5 Step Action Plan for Coping with Anxiety

Step 1. Identify the problem clearly. Instead of saying, Everything could fall apart, you might say, I am worried about losing my health care.

Step 2. Brain storm four different actions you can take.  For example:

  • Educate yourself about policies related to health care.

  • Write letters to public officials stating your concern.

  • Volunteer at or donate to an organization that supports healthcare for all.

  • Move to another country. (Remember, you are brainstorming. Each idea does not have to be realistic.)

Step 3. Evaluate each action. Think of the short and long term consequence of each one. 

Step 4. Pick one or more of the actions, and act.

Step 5. Look at the results. What are the positive and negative consequences of the actions you took? Are there other actions to take? Pat yourself on the back for doing something!

When we take responsible action, it helps reduce feeling overwhelmed and helpless. The monkey mind gets the message that, I am aware of the threat and I am handling it, and our anxiety is reduced. It does not mean that the problem is solved, but that we are constructively involved in doing something about it.

Core Fear

There are two fundamental, or core fears activated by the monkey mind. The first is the fear of death, or conditions that could make life not worth living, such as loss of health or shelter. The death could apply to either the self or loved ones. The second core fear is loss of social status, respect or belonging; being “kicked out of the tribe” and thus alone forever.

Feeding the Monkey

When the limbic brain, or monkey mind detects a threat, it sounds an alarm, which we experience as negative emotion and anxiety. When we respond by performing a safety strategy, we confirm the perception of threat, guaranteeing more alarms in the future. Thus, safety behaviors “feed” the monkey mind, maintaining a cycle of anxiety.

OVER RESPONSIBILITY

 

Monkey Mindset 

Expansive Mindset

I believe that if someone I care about is not making a good choice, it is my responsibility to do something about it, if I don’t I am partly responsible for the consequence.

I believe that people are responsible for their own lives and the choices they make. Consequences of their actions are not my fault.

If I set a limit with someone or state a preference, I feel responsible for their feelings.

When I set a limit or state a preference, I can be sensitive to other’s feelings without taking responsibility for them.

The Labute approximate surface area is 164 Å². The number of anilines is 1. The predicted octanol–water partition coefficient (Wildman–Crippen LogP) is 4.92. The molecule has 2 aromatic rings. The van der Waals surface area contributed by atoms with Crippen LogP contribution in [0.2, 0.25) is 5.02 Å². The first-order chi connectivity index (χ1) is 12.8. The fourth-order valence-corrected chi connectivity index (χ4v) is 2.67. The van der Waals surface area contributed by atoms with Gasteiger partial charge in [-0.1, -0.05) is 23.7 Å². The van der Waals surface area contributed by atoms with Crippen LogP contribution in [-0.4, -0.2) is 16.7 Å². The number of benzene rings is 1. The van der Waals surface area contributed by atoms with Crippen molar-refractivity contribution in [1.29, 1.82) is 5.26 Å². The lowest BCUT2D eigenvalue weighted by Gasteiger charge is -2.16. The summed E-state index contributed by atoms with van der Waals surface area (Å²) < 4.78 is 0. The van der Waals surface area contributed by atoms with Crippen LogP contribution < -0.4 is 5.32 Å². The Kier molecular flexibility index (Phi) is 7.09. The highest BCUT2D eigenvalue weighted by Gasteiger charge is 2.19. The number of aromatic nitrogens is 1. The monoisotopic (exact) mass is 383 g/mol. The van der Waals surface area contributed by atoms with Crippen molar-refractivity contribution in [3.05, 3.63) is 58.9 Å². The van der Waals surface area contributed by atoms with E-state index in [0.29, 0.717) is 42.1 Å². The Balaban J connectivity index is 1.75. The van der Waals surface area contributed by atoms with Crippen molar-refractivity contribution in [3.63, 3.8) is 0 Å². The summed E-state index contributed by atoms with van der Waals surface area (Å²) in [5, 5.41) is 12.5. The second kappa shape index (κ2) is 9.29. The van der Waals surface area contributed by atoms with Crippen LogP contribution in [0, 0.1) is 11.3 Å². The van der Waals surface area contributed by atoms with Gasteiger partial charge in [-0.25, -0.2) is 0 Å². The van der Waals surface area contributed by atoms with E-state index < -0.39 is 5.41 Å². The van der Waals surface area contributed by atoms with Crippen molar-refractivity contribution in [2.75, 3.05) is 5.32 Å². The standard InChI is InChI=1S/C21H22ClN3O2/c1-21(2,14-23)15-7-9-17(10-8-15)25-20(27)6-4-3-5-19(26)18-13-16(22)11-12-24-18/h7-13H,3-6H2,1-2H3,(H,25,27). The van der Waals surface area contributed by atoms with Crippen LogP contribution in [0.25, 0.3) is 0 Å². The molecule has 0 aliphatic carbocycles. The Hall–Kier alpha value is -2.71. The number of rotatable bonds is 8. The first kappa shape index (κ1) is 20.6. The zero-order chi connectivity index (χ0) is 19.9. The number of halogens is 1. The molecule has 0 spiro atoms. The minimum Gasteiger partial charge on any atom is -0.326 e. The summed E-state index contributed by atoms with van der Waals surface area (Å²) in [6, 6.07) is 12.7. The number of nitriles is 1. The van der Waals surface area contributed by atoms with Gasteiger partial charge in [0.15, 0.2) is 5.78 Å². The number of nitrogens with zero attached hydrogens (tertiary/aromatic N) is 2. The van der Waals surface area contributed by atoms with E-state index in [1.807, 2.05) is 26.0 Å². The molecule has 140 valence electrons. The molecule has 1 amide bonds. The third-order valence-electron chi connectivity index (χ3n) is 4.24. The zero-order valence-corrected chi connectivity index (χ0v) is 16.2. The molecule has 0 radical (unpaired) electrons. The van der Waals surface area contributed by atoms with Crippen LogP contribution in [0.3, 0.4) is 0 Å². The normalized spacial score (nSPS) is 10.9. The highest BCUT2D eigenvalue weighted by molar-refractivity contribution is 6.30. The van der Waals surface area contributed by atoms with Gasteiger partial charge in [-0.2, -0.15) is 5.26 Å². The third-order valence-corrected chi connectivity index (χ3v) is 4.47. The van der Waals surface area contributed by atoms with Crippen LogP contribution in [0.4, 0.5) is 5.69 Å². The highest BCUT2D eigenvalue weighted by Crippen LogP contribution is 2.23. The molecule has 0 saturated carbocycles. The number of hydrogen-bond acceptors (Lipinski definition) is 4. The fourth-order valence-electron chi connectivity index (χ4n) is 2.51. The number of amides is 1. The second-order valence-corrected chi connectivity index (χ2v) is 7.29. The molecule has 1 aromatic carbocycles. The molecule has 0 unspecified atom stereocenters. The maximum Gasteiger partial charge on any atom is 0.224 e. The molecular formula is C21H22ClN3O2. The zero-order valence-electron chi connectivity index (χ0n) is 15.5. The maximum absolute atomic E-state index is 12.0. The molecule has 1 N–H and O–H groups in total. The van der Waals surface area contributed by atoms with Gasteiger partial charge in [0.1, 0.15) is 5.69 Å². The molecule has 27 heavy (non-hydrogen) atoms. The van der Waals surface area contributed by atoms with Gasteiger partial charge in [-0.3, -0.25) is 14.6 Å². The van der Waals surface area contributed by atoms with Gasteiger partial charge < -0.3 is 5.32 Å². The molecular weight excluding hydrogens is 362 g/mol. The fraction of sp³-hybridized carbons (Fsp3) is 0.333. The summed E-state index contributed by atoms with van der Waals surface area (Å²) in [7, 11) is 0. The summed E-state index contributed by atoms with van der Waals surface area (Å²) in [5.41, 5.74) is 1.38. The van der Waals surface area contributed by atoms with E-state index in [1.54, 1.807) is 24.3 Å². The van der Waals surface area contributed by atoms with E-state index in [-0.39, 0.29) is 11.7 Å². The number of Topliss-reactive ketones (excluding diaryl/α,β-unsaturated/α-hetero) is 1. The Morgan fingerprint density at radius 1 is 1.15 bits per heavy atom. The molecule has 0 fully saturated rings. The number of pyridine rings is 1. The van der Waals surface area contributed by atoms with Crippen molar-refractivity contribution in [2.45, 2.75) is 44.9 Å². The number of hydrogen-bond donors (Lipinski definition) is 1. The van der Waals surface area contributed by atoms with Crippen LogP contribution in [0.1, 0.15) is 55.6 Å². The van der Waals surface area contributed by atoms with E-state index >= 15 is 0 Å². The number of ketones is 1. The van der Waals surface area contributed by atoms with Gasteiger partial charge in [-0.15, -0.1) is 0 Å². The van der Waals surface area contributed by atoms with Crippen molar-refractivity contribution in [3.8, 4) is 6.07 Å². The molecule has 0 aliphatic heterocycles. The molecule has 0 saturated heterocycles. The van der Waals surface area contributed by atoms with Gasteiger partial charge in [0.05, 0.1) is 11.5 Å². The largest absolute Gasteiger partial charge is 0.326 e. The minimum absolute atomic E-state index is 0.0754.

If others do not do their fair share of the work, it is my responsibility to take up the slack.

If others do not do their fair share of the work, it is not my responsibility to step up.  I am willing to allow the consequences of other people’s action or inaction.

I tend to put other people’s needs before my own.

I believe that taking care of myself is more or as important than taking care of others.

When others are in pain I become upset and try of fix their problem and/or point out what they are doing wrong.

When people are in pain, I can listen with compassion but it is not my job to fix or solve their problem

 

Safety Strategies

Safety Strategies serve two purposes. 

  1. They are the things we do to keep the worst from happening. For example, someone with a spider phobia might check their bed before getting into it in an attempt to prevent a spider bite.
  2. They serve to  avoid, resist, or distract ourselves from negative feelings that arise when we feel we are not 100% safe.

Directions for the Welcoming Breath

Scan your body for tension or discomfort. Common areas we hold tension are the jaws, shoulders, and stomach.

As you inhale, imagine you are breathing in to the area of discomfort. Rather than trying to get rid of it, make room and space for it. The goal is to soften and surrender to whatever you are feeling in this moment.

When you exhale, imagine yourself letting go of trying to fix, analyze or problem solve.

Continue to do this for 5-10 minutes.

All emotions have a beginning, middle and an end. When we learn to relax into discomfort we are able to process it. When we respond to anxiety by welcoming it rather than reacting to it, we calm the monkey mind. We send a message that says, I got this one.

With practice, it learns not to press the panic button every time you are reminded of a potential threat. Your anxiety decreases. In the welcoming state, we are in a much better position to take wise, thoughtful and effective action.

 

You can listen to a guided practice here or download it by clicking here.

 

What is The Monkey Mind?

Monkey Mind:  Is a metaphor for the amygdala, and other associated parts of the brain that are dedicated to our survival. Everything we see, touch, hear, taste and smell is screened for threat, much like traveler baggage passing through airport security. When a threat is detected, anxiety is triggered. This part of the brain is primitive, instinctual and reactive, much like a monkey. This analogy allows us to envision anxiety not a monster needing to be conquered, but as the work of a sensitive little critter, loyal, hardworking and devoted to our safety.

Values List 

This list of values can help you determine which values will give your practice purpose and direction.

 

SELF-ACCEPTANCE

GROWTH

OPEN

CREATIVITY

SPIRITUALITY

FUN/PLEASURE

COMMITMENT

RESILIENCE

ADVENTURE

HEALTH

HONESTY

KINDNESS/CARING

FLEXIBILITY

HUMOR

PRESENCE/MINDFULNESS

COURAGE

AUTONOMY/INDEPENDENCE

TRUST

AUTHENTICITY/GENUINESS

LOVE

RESPONSIBLE

RISK

COMPASSION

TOLERANCE

 

 

You may download a .pdf copy of this Values List by Clicking Here

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